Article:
I recently came across an article on Tech Crunch called, “Facebook Unveils Facebook At Work, Lets Businesses Create Their Own Social Networks.” This immediately caught my attention because not only am I interested in the many ways society uses Facebook, but because I never thought Facebook would actually create something like this. Let me explain.
The article discusses how Facebook is launching a product under the working title FB@Work, which lets businesses create their own social network that looks and acts like Facebook itself. They have already launched apps for IOS and Android phones, as well as a main website that can be accessed from a computer or laptop. Companies that utilize this product can create separate log-ins for their employees or they can link up with their personal accounts so that everything is in one place. Lars Rasmussen, the engineering director at Facebook who is in charge of the project, says that a small set of external businesses around the world are already testing out the product. Facebook’s goal is to have the product utilized by organizations with 100+ employees.
It makes sense, to me at least, to have a version of Facebook in which employees can make use of their company and/or organization. As I continued to read the article, Rasmussen says, “Facebook has effectively been working on Work for the last 10 years, because it is based on what Facebook’s own employees have been using to communicate with each other, pass on news, plan meetings and share documents. That long-time use and Facebook’s familiarity to all of us are part of what makes Facebook confident that it can carve a place for itself in a market that already is very crowded.”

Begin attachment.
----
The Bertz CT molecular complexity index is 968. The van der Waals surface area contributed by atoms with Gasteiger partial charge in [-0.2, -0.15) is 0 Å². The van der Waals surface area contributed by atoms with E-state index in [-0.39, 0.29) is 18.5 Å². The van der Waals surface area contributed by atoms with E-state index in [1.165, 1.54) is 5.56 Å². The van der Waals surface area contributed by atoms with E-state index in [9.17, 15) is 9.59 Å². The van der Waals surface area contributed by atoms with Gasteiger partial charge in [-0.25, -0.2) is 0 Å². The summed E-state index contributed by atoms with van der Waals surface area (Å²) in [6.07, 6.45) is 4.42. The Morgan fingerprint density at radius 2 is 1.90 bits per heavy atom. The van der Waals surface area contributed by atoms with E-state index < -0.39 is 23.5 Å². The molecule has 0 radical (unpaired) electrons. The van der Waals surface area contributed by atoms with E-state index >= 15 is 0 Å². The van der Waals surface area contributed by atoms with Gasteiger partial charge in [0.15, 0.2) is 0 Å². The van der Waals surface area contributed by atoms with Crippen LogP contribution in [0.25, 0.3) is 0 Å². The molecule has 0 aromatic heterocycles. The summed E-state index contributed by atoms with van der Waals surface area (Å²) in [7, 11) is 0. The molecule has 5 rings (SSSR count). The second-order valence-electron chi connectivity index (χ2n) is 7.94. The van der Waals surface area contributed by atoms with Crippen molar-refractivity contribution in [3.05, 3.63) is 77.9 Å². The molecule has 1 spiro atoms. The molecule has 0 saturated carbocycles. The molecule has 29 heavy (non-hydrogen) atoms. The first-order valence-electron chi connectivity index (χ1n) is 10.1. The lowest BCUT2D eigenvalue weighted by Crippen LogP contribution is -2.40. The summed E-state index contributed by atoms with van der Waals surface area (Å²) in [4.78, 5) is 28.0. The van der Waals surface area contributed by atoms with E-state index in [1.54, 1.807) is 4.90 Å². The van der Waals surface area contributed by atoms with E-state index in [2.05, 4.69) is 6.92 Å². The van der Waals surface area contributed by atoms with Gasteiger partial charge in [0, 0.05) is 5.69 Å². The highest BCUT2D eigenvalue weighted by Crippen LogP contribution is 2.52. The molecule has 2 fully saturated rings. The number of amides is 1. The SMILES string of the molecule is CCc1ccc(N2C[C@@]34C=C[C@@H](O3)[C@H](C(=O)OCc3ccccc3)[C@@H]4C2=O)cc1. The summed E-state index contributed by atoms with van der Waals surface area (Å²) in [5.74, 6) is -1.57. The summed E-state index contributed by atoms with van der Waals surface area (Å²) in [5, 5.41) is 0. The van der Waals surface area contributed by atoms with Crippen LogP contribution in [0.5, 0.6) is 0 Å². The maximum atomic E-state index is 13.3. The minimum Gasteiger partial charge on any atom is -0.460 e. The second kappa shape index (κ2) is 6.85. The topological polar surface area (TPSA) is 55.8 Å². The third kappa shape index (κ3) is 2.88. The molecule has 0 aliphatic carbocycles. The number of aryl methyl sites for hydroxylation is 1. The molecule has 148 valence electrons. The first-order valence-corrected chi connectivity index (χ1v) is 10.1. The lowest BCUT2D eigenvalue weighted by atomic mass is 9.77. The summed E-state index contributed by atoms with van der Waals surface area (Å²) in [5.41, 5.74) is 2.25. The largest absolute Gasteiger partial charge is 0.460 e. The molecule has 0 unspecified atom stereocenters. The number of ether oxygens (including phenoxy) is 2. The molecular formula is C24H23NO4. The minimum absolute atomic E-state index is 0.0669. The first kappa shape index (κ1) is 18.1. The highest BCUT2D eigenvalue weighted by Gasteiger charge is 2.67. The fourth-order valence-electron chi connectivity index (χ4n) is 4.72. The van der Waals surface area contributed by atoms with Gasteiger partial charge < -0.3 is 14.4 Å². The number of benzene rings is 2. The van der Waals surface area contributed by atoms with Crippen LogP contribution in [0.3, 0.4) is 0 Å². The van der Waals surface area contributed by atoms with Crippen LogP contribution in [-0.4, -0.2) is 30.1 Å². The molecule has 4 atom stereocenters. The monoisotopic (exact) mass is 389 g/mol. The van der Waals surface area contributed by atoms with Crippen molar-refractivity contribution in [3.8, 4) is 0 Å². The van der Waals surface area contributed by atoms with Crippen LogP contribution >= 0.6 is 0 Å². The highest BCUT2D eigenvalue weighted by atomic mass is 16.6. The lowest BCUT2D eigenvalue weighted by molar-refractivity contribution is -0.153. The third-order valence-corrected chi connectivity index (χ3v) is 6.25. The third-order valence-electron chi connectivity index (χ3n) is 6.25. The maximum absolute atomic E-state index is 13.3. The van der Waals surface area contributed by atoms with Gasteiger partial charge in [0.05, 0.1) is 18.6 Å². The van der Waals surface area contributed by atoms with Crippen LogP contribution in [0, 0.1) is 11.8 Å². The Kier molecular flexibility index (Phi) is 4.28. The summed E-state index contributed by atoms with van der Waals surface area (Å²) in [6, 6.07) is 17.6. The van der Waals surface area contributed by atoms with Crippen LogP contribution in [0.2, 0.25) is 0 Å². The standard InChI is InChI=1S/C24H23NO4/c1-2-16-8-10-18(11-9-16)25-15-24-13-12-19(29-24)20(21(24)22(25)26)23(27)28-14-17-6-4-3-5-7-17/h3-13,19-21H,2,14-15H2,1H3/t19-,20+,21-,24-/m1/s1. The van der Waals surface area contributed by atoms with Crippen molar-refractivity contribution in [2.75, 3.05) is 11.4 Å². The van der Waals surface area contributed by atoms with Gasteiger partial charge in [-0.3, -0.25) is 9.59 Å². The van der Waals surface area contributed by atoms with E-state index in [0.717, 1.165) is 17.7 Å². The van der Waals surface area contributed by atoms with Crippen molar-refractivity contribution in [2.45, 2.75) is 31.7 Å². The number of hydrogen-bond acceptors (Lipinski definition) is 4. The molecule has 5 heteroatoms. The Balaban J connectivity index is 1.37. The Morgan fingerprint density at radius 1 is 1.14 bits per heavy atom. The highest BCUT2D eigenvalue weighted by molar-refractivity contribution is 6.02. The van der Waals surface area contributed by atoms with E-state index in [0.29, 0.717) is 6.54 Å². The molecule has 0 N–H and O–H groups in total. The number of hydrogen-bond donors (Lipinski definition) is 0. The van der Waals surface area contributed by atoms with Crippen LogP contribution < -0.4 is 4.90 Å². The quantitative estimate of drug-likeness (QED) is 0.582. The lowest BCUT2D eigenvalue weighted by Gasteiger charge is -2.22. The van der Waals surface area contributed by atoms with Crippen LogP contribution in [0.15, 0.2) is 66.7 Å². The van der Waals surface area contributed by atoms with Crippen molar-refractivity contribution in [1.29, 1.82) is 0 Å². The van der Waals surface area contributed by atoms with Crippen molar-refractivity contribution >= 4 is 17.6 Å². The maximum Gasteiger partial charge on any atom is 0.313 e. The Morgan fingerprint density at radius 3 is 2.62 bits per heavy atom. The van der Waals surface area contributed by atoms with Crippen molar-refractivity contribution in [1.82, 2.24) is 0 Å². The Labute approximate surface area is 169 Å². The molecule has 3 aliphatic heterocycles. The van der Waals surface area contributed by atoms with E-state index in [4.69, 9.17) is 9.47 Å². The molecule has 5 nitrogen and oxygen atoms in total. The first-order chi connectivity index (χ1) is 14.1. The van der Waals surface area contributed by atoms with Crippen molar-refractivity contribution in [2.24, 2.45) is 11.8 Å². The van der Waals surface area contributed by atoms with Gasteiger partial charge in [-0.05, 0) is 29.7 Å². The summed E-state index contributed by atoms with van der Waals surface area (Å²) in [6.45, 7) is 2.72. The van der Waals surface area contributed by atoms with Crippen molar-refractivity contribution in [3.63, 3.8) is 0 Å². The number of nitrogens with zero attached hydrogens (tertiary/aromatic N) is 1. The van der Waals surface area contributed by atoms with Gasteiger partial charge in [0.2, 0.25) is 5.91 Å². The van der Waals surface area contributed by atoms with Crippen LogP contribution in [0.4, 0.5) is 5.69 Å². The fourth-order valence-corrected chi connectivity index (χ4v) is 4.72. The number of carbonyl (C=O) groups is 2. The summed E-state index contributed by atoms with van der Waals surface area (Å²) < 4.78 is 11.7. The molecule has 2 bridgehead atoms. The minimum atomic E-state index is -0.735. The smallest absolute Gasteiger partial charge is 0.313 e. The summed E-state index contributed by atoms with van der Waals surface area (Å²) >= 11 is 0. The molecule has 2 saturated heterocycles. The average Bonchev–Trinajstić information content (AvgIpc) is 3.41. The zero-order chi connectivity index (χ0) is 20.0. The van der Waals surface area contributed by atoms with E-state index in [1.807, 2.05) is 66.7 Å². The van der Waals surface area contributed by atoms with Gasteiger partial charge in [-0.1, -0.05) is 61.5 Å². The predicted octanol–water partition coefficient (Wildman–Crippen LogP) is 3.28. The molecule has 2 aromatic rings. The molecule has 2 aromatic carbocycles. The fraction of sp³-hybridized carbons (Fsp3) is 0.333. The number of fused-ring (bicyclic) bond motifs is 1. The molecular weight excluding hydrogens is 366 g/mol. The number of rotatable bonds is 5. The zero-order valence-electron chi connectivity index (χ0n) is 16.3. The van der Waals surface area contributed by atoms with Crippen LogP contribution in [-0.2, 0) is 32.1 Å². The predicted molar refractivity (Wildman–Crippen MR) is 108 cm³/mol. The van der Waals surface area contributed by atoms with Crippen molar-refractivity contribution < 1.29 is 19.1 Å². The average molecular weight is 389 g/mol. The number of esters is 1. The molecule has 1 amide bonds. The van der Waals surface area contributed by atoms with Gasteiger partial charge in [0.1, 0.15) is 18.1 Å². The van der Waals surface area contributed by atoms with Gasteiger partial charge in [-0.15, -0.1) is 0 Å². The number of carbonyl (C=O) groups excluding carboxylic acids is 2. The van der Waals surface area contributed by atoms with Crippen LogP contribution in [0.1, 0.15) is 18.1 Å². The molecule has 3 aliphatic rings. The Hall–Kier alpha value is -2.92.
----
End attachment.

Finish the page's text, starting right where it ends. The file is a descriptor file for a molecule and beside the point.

This is an amazing development in further integrating social media with/in the workforce. Many individuals use this social media platform. Integrating it as a part of one’s work life could help improve productivity because the employee already is familiar with the concept of Facebook. It is even noted toward the end of the article that employee collaboration and work progress are hindered because employees don’t want to learn the software needed; it doesn’t feel essential. Since most are already familiar with the Facebook layout, FB@Work could help with work performance.
If the organization I am involved with utilized FB@Work, being on a social media site all day wouldn’t really feel like work to me. Actually getting paid to do it? Don’t mind if I do.
By Noel Barreira, Graduate Student
Master of Arts in Emerging Media
Loyola Univeersity Maryland